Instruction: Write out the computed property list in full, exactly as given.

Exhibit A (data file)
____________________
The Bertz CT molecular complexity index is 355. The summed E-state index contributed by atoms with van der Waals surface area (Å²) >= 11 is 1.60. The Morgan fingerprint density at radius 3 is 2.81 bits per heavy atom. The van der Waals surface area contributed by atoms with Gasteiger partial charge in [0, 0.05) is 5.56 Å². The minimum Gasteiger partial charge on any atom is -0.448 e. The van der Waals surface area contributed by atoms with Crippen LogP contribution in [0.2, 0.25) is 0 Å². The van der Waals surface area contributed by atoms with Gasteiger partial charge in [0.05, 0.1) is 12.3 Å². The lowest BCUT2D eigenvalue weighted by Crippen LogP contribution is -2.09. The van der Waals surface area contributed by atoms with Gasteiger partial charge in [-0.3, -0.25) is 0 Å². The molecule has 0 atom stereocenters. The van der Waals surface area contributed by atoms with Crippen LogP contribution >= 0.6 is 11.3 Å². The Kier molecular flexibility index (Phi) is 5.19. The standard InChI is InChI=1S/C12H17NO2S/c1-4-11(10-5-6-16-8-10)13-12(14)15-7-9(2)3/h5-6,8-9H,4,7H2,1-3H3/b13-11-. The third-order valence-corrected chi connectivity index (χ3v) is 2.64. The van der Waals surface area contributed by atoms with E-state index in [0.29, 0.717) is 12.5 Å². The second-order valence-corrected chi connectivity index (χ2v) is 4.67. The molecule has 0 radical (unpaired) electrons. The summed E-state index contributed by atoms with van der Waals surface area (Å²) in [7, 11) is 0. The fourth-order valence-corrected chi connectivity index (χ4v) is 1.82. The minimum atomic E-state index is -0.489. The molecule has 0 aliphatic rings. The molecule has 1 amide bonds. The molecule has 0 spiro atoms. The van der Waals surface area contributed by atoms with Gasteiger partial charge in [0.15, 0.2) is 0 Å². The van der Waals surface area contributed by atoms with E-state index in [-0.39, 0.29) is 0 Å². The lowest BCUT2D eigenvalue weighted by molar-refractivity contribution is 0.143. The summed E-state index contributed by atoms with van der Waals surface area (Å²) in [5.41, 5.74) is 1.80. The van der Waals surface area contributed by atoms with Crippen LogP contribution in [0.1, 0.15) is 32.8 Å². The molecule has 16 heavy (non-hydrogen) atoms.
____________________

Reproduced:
The Bertz CT molecular complexity index is 355. The summed E-state index contributed by atoms with van der Waals surface area (Å²) >= 11 is 1.60. The Morgan fingerprint density at radius 3 is 2.81 bits per heavy atom. The van der Waals surface area contributed by atoms with Gasteiger partial charge in [0, 0.05) is 5.56 Å². The minimum Gasteiger partial charge on any atom is -0.448 e. The van der Waals surface area contributed by atoms with Crippen LogP contribution in [0.2, 0.25) is 0 Å². The van der Waals surface area contributed by atoms with Gasteiger partial charge in [0.05, 0.1) is 12.3 Å². The lowest BCUT2D eigenvalue weighted by Crippen LogP contribution is -2.09. The van der Waals surface area contributed by atoms with Gasteiger partial charge in [-0.3, -0.25) is 0 Å². The molecule has 0 atom stereocenters. The van der Waals surface area contributed by atoms with Crippen LogP contribution >= 0.6 is 11.3 Å². The Kier molecular flexibility index (Phi) is 5.19. The standard InChI is InChI=1S/C12H17NO2S/c1-4-11(10-5-6-16-8-10)13-12(14)15-7-9(2)3/h5-6,8-9H,4,7H2,1-3H3/b13-11-. The third-order valence-corrected chi connectivity index (χ3v) is 2.64. The van der Waals surface area contributed by atoms with E-state index in [0.29, 0.717) is 12.5 Å². The second-order valence-corrected chi connectivity index (χ2v) is 4.67. The molecule has 0 radical (unpaired) electrons. The summed E-state index contributed by atoms with van der Waals surface area (Å²) in [7, 11) is 0. The fourth-order valence-corrected chi connectivity index (χ4v) is 1.82. The minimum atomic E-state index is -0.489. The molecule has 0 aliphatic rings. The molecule has 1 amide bonds. The molecule has 0 spiro atoms. The van der Waals surface area contributed by atoms with Gasteiger partial charge in [0.15, 0.2) is 0 Å². The van der Waals surface area contributed by atoms with E-state index in [-0.39, 0.29) is 0 Å². The lowest BCUT2D eigenvalue weighted by molar-refractivity contribution is 0.143. The summed E-state index contributed by atoms with van der Waals surface area (Å²) in [5.41, 5.74) is 1.80. The van der Waals surface area contributed by atoms with Crippen LogP contribution in [0.1, 0.15) is 32.8 Å². The molecule has 16 heavy (non-hydrogen) atoms.